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The reason they told you to get a private attorney is that this is a civil (family law is civil law, not criminal) matter. As such, the sheriff and police department do not have any jurisdiction to enforce this order unless and until there is a court order and citation for criminal sanctions imposed against the individual that is breaking the order.
You would first need to file a motion to show cause and motion for sanctions to be imposed.
And you would need a lawyer to do that. Only if it were clear that there were some sort of criminal action (such as an unambiguous kidnapping, etc..) as defined under Texas penal law, would the sheriff and/or police get involved. /
That might be what it seems like to you (and the judge might also see it that way) but until you go to court and get the court to modify that order, it still stands. The correct procedure at this point is to go to court, get the court to tell her to explain herself why she has ignored the decree (which she likely can't do) and issue appropriate sanctions (including attorneys fees, costs, etc... as well as potentially modifying the agreement).
Now you can let your ex know that if she continues to refuse to abide by the agreement, that you will seek a complete modification of the custody agreement, seeking primary custody, etc...
That may get her to fall into line.
But you would still need to go to court to get it modified.
...even if she is not in compliance. Her non-compliance is what can get you in the door of the courthouse in the first place and ask for such a modification.
If you do not comply, the judge can throw the book at you as well. The KEY to winning in court is to show that you have complied with the court order, even after she has not.
If you also don't comply, the judge can likewise issue sanctions against you, even if your noncompliance was in response to hers.
Now she has absolutely no authority to determine when the agreement is null and void.
Only the court could determine that.
Likewise, you have no authority to determine when the agreement is null and void. Only the court could determine that.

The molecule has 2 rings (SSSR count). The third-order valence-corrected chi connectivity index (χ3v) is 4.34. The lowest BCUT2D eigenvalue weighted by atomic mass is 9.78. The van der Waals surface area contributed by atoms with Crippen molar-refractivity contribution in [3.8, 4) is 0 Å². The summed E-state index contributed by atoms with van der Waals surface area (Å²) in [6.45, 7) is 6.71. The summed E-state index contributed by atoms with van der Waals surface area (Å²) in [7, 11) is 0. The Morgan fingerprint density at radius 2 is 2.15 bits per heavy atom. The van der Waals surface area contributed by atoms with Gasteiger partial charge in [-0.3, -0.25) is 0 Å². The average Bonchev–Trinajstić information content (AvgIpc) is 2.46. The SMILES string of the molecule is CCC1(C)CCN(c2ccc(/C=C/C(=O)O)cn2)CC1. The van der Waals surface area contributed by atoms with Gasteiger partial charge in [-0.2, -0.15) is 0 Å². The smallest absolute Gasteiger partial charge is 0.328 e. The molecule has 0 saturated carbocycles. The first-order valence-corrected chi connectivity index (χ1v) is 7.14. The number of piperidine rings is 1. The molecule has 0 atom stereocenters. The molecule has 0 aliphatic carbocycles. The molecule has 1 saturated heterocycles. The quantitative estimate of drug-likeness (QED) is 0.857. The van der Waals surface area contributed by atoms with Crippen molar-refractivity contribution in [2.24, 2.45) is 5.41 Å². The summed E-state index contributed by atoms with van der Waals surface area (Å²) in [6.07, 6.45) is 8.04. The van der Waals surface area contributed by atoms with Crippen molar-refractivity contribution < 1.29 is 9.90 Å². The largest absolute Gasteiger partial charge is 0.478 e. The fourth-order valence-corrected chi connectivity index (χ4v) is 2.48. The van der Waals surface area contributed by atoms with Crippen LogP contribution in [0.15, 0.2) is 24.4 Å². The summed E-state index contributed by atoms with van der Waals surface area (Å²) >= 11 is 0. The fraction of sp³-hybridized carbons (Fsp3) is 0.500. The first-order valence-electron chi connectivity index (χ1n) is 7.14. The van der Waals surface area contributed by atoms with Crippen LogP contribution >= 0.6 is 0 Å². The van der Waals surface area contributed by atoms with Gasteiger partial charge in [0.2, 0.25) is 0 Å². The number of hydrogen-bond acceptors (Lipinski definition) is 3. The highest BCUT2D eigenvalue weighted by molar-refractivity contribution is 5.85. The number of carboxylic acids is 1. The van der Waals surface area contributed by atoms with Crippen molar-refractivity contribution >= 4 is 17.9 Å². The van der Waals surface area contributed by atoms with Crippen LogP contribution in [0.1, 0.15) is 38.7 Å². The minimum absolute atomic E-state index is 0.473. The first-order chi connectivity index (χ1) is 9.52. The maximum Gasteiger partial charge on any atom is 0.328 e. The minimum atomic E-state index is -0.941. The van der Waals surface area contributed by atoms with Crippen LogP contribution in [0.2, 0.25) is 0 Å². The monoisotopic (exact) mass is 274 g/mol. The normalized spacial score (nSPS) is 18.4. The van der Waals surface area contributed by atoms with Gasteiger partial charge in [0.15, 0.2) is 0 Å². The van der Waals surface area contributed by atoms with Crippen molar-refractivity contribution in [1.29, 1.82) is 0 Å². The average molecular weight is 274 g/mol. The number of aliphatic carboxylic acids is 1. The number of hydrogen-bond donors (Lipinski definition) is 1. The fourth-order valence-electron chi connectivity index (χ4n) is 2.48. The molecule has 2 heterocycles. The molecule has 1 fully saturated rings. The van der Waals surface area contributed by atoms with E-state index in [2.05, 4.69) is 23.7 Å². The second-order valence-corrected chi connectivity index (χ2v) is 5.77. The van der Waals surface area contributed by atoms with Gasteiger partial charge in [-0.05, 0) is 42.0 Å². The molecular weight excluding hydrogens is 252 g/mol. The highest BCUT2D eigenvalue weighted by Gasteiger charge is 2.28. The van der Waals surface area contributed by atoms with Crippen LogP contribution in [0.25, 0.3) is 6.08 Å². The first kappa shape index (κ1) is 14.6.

And unlike custody / visitation matters, if you do not pay child support, you can expect to be arrested.
Criminal non-support IS a crime in every state of the union.
Now you have a great case to take before a judge. But you have to take it before a judge to get it changed.
Legally speaking they're not. Criminal non-support means the non-custodial parent not making child support payments as he/she is ordered to. The child support / custody orders are seen as different issues in this regard.
But modification can be based upon a material change in circumstances, and this certainly could apply.
With all due respect, there's the way that things ought to be and the way things are. You're telling me the way things ought to be (and I agree with you) but out of the interests of my time and yours, I'm telling you the way things are. Changes in custody / visitation / child support can be made with a material change in circumstances. One of these is one of the parents not complying with the original orders. Following the decree is vital to your case, especially when she is not. It shows that there is one parent that is trying to abide by the court decree, and one that is openly flaunting it. I am telling you that if you want to win this case, you will continue to abide by the court decree, while filing a Motion to Show Cause / Contempt as well as a Motion to Compel. The court can issue sanctions against her for attorneys fees, costs, time missed, etc...
...as well as modify the original order more in your favor, if the court decides that it makes sense to do so and is an appropriate punishment for her actions.
Again, I agree that her non-compliance should automatically relieve your obligation, but that is not the case in Texas (or any state for that matter) and therefore if you stop paying child support, you'll get arrested.
Whether or not that is fair, that is the law.
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